The Consequence Of Murder

Stephen Pollard has a thoughtful column in which he discusses how he has come to terms with becoming pro-death penalty.

I have never bought into the argument that it is better for ten guilty men to go free than for one innoncent man to die. It’s a nice cliche, but it’s wrong. So, we should let Charles Manson, Saddam Hussein, Timothy McVeigh, et al go free before we put to death a mysterious Mr. X, who may be innocent, though was found guilty by a jury of peers and went through twenty years of appeals.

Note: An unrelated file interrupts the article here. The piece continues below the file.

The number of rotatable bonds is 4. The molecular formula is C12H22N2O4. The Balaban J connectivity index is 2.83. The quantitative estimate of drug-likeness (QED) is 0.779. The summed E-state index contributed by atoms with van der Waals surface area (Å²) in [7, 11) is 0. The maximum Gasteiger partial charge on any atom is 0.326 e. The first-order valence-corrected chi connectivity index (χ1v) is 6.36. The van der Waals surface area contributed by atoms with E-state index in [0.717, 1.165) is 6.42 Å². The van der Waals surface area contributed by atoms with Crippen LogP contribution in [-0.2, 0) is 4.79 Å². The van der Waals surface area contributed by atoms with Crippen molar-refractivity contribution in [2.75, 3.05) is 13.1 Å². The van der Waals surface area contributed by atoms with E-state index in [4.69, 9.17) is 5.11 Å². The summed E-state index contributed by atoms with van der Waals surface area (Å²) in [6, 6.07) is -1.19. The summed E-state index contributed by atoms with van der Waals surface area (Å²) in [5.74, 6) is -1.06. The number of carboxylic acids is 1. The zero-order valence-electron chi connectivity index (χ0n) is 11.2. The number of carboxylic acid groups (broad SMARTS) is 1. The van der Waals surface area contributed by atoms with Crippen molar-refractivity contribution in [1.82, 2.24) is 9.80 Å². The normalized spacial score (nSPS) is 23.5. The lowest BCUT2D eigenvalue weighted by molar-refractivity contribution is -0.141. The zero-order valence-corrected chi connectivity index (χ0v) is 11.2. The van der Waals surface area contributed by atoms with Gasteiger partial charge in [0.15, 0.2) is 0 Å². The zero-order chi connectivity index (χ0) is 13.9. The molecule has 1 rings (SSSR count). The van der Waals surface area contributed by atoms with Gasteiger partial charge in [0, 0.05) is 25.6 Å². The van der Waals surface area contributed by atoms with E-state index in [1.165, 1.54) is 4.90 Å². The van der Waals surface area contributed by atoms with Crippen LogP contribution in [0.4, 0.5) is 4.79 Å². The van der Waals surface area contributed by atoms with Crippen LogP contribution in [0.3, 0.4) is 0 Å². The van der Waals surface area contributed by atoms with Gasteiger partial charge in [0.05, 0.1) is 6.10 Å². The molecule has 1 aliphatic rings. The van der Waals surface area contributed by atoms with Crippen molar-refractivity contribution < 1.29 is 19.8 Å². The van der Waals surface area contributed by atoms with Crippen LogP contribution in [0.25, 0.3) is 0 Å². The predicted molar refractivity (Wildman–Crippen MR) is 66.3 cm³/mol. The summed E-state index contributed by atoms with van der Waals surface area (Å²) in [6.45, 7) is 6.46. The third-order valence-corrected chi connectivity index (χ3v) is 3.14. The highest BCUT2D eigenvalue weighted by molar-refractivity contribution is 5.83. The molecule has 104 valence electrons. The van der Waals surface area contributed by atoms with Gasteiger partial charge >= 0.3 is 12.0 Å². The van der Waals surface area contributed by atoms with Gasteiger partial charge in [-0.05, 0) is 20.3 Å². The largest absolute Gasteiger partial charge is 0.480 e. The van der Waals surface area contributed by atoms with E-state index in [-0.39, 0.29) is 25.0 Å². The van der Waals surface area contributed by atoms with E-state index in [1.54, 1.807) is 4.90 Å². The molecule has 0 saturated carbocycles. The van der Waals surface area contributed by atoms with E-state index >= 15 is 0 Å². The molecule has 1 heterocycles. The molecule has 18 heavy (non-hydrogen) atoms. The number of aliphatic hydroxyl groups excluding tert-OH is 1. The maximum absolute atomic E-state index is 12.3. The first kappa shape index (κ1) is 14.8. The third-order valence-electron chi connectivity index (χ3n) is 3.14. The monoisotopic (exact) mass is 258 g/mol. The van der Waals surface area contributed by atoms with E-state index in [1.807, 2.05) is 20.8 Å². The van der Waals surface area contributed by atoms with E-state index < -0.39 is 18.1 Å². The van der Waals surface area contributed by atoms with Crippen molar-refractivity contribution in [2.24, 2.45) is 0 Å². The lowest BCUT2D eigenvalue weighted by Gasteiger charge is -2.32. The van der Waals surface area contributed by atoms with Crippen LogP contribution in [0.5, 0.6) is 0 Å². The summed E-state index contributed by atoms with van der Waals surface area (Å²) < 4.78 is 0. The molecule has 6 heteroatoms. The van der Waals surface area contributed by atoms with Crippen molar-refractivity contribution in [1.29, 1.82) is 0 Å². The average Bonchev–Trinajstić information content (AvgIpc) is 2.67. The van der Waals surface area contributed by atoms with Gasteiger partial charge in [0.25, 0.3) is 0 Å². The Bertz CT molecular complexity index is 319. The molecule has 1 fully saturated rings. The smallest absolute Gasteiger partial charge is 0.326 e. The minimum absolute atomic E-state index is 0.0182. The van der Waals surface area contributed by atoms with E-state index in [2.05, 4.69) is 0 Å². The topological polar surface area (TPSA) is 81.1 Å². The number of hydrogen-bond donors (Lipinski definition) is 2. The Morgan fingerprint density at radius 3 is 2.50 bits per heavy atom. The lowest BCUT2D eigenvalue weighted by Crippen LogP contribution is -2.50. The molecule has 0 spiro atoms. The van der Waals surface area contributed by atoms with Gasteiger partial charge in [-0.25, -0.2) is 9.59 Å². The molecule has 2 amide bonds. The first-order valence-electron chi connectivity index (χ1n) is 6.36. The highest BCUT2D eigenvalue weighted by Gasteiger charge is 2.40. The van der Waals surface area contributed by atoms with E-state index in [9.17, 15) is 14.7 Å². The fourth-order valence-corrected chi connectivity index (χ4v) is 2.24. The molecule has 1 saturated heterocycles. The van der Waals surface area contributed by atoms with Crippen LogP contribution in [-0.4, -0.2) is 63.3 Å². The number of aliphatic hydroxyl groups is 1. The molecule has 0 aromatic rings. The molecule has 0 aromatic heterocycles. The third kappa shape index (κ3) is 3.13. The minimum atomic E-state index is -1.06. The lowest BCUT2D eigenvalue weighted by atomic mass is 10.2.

That’s may be nice to believe, but it’s still crap. I hate to agree with a ChiCom on anything, but read the final paragraph of Mr. Pollard’s piece, reprinted below:

The imprisonment of Saddam has made me realise that, far from opposing the death penalty, I can see no moral alternative to it. As for the idea that it is better that 99 guilty men go free than one innocent man is hanged, the response of one visiting member of the Chinese judiciary to that statement is perhaps the most pertinent observation: “Better for whom?”